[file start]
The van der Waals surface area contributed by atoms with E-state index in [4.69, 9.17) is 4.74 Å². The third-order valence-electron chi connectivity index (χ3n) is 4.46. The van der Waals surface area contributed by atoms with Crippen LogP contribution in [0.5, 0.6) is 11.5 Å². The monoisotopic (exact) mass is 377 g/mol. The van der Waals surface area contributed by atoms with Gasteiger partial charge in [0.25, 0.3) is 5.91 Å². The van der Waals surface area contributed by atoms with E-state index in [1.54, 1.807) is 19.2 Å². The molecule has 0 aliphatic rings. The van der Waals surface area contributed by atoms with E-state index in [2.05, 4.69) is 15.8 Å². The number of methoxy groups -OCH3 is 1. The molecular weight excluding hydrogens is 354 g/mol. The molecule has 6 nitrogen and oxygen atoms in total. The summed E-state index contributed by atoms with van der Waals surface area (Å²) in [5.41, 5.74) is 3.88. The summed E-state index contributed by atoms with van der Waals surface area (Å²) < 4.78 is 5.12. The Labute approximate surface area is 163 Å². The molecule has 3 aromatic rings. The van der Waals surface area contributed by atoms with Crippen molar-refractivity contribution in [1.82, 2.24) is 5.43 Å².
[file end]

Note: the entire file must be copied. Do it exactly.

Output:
The van der Waals surface area contributed by atoms with E-state index in [4.69, 9.17) is 4.74 Å². The third-order valence-electron chi connectivity index (χ3n) is 4.46. The van der Waals surface area contributed by atoms with Crippen LogP contribution in [0.5, 0.6) is 11.5 Å². The monoisotopic (exact) mass is 377 g/mol. The van der Waals surface area contributed by atoms with Gasteiger partial charge in [0.25, 0.3) is 5.91 Å². The van der Waals surface area contributed by atoms with E-state index in [1.54, 1.807) is 19.2 Å². The molecule has 0 aliphatic rings. The van der Waals surface area contributed by atoms with E-state index in [2.05, 4.69) is 15.8 Å². The number of methoxy groups -OCH3 is 1. The molecular weight excluding hydrogens is 354 g/mol. The molecule has 6 nitrogen and oxygen atoms in total. The summed E-state index contributed by atoms with van der Waals surface area (Å²) in [5.41, 5.74) is 3.88. The summed E-state index contributed by atoms with van der Waals surface area (Å²) < 4.78 is 5.12. The Labute approximate surface area is 163 Å². The molecule has 3 aromatic rings. The van der Waals surface area contributed by atoms with Crippen molar-refractivity contribution in [1.82, 2.24) is 5.43 Å².